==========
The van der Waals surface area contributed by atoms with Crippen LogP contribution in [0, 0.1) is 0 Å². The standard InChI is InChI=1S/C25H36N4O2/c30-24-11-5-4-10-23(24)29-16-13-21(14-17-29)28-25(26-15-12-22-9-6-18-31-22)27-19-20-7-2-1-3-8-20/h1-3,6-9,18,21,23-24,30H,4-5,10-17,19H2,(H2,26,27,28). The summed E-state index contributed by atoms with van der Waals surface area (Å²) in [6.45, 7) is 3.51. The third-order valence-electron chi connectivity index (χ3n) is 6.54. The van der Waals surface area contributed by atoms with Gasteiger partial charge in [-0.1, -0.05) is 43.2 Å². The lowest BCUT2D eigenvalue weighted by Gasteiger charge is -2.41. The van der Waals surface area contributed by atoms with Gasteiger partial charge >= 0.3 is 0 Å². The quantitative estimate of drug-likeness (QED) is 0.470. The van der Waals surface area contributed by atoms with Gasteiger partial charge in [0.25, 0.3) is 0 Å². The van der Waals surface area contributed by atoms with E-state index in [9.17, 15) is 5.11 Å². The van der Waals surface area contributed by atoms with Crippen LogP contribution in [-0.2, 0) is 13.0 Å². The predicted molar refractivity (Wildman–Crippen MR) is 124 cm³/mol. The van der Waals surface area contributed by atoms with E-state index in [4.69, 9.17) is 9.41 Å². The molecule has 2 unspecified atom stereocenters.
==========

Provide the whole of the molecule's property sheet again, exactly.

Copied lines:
The van der Waals surface area contributed by atoms with Crippen LogP contribution in [0, 0.1) is 0 Å². The standard InChI is InChI=1S/C25H36N4O2/c30-24-11-5-4-10-23(24)29-16-13-21(14-17-29)28-25(26-15-12-22-9-6-18-31-22)27-19-20-7-2-1-3-8-20/h1-3,6-9,18,21,23-24,30H,4-5,10-17,19H2,(H2,26,27,28). The summed E-state index contributed by atoms with van der Waals surface area (Å²) in [6.45, 7) is 3.51. The third-order valence-electron chi connectivity index (χ3n) is 6.54. The van der Waals surface area contributed by atoms with Gasteiger partial charge in [-0.1, -0.05) is 43.2 Å². The lowest BCUT2D eigenvalue weighted by Gasteiger charge is -2.41. The van der Waals surface area contributed by atoms with Gasteiger partial charge >= 0.3 is 0 Å². The quantitative estimate of drug-likeness (QED) is 0.470. The van der Waals surface area contributed by atoms with Gasteiger partial charge in [0.25, 0.3) is 0 Å². The van der Waals surface area contributed by atoms with E-state index in [9.17, 15) is 5.11 Å². The van der Waals surface area contributed by atoms with Crippen LogP contribution in [-0.2, 0) is 13.0 Å². The predicted molar refractivity (Wildman–Crippen MR) is 124 cm³/mol. The van der Waals surface area contributed by atoms with E-state index in [4.69, 9.17) is 9.41 Å². The molecule has 2 unspecified atom stereocenters.